Optimizing an LTE Antenna's Matching Network

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A simple antenna for LTE band operation is added to the PC board of a smartphone in XFdtd and the matching circuit is tuned for operation in multiple frequency bands. The component values in the matching network are chosen so that system efficiency is maximized.

Figure 1 shows the antenna to be used, which is a simple strip fed off center. It can be thought of as two back-to-back inverted L antennas of different “top” lengths, though the operating modes will be more complicated than that. Figure 2 shows system efficiency for this antenna when fed directly. Clearly, some matching is required to improve performance.

Figure 1: LTE antenna without matching network.

Figure 2: System efficiency of unmatched antenna.

 

Mobile phones are intended to work over multiple frequency bands defined by an operator. In this example, Table 1 outlines the required LTE bands.

Table 1: Frequency bands defined by the operator.

 

 

In order to provide maximum power transfer and efficiency, a matching network is employed between the feed and the antenna. The design criteria are for the antenna and matching circuit to provide an average system efficiency of at least 65% over all of the bands of operation. In order to satisfy the design goals, the matching circuit of Figure 3 was chosen. Figure 4 shows the antenna and matching circuit in XF and Figure 5 shows the circuit layout in more detail.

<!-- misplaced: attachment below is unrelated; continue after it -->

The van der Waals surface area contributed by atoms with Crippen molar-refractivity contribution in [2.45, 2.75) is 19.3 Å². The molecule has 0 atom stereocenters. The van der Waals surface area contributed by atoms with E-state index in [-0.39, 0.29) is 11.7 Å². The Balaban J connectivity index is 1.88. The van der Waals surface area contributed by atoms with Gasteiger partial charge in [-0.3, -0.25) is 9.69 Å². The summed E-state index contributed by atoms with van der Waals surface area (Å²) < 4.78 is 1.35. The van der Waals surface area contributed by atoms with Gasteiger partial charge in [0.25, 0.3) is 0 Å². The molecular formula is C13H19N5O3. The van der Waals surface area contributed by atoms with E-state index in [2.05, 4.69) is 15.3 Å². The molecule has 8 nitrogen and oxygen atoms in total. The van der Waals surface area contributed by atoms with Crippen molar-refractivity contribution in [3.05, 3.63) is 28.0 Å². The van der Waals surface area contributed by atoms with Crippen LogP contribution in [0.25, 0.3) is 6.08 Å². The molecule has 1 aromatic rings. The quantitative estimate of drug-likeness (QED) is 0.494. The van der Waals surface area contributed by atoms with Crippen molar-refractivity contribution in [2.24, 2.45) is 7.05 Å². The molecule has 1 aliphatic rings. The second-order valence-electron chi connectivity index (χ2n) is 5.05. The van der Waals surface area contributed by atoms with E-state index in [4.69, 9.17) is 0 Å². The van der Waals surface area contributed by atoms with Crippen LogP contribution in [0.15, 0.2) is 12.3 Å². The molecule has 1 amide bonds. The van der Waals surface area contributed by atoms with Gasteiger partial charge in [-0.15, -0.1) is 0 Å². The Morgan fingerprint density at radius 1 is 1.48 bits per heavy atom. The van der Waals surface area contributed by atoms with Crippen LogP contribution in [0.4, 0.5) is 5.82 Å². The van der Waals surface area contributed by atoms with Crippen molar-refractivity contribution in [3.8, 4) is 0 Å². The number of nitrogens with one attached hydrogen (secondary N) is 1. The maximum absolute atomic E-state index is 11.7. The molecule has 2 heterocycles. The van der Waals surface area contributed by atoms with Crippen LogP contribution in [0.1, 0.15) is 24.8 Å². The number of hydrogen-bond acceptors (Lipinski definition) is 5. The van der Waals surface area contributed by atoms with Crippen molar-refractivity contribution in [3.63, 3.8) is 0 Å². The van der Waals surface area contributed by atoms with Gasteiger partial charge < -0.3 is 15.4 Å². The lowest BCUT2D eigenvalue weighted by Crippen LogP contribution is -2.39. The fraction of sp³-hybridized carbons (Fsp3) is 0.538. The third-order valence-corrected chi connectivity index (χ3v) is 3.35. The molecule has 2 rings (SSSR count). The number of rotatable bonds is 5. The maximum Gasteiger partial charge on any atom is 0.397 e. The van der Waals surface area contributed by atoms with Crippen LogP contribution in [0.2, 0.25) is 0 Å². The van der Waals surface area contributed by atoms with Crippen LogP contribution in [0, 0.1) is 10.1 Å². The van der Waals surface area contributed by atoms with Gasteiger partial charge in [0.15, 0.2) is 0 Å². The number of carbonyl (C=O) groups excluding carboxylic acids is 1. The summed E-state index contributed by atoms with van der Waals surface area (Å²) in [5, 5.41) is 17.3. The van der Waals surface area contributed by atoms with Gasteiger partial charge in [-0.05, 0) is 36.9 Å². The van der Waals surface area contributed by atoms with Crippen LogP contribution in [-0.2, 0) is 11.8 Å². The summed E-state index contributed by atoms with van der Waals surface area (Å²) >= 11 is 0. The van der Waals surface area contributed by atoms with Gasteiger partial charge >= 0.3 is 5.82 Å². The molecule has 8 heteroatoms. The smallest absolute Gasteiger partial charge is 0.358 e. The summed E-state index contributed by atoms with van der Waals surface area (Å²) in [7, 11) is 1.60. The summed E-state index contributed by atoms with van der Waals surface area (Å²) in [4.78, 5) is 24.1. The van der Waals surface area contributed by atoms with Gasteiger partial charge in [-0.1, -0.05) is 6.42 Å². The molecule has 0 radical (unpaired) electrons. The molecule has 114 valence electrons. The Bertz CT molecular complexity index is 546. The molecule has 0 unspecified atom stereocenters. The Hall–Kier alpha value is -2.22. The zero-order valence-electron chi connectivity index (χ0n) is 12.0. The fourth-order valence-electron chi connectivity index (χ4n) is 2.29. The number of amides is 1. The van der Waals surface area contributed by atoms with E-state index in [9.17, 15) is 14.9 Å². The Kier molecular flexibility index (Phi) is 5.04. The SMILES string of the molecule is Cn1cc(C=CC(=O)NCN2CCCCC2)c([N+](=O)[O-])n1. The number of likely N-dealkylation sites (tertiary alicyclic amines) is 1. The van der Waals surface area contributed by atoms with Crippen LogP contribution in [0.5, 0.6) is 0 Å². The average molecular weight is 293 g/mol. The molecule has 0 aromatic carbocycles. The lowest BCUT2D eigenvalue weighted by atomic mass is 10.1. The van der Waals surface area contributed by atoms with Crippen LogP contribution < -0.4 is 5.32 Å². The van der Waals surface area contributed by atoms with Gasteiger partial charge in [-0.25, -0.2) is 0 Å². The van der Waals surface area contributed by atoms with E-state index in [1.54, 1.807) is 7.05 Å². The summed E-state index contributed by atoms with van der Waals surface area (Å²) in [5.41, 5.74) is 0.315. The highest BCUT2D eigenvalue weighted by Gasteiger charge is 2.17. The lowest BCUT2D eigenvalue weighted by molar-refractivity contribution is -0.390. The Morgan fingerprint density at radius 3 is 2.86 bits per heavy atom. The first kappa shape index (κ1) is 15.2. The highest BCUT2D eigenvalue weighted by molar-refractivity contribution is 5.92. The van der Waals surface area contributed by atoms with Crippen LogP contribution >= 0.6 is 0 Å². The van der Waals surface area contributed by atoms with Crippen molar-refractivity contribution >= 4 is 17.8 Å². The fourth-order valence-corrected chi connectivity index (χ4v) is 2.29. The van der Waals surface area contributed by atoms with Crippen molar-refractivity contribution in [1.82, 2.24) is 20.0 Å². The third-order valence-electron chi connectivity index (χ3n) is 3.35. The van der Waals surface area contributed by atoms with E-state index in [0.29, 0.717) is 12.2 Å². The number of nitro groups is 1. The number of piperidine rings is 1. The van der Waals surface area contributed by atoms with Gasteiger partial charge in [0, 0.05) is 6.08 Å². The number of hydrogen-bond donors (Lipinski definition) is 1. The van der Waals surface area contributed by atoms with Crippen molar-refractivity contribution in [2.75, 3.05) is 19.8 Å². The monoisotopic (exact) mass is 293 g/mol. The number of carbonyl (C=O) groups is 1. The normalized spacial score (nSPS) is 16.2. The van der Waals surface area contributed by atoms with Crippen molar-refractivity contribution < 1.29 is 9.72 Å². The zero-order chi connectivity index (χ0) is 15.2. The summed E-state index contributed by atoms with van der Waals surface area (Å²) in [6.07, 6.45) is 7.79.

Figure 3: Schematic of matching network.

Figure 4: Layout of matching network.

 

Figure 5: Details of matching network layout.

 

The surface-mount components to be used will be available in different families with different incremental values. For this circuit, the capacitors will be restricted to a range of 0.1 pF to 20 pf. These are available in steps of 0.1 pF up to 10 pF and steps of 1 pf above that. For inductors, the allowed range is 0.1 nH to 30 nH in steps of 0.1 nH from 0.1 nH to 10 nH and steps of 1 nH above that.

XF’s Circuit Element Optimizer is used to characterize the system using XF’s full wave FDTD solver. The optimal component values are then determined based on that characterization. As a result, the chosen component values are provided in Table 2 and the corresponding system efficiency for the matched antenna is compared to the unmatched case as seen in Figure 6.

Table 2: Optimal circuit component values.

 

Figure 6: System efficiency of matched and unmatched antenna.

 

 

Since the FDTD solver is used in the system characterization step, all electromagnetic phenomena affecting the performance of the matching network is considered. As validation, the optimal components can be plugged into a prototype and the antenna performance can be measured in a lab.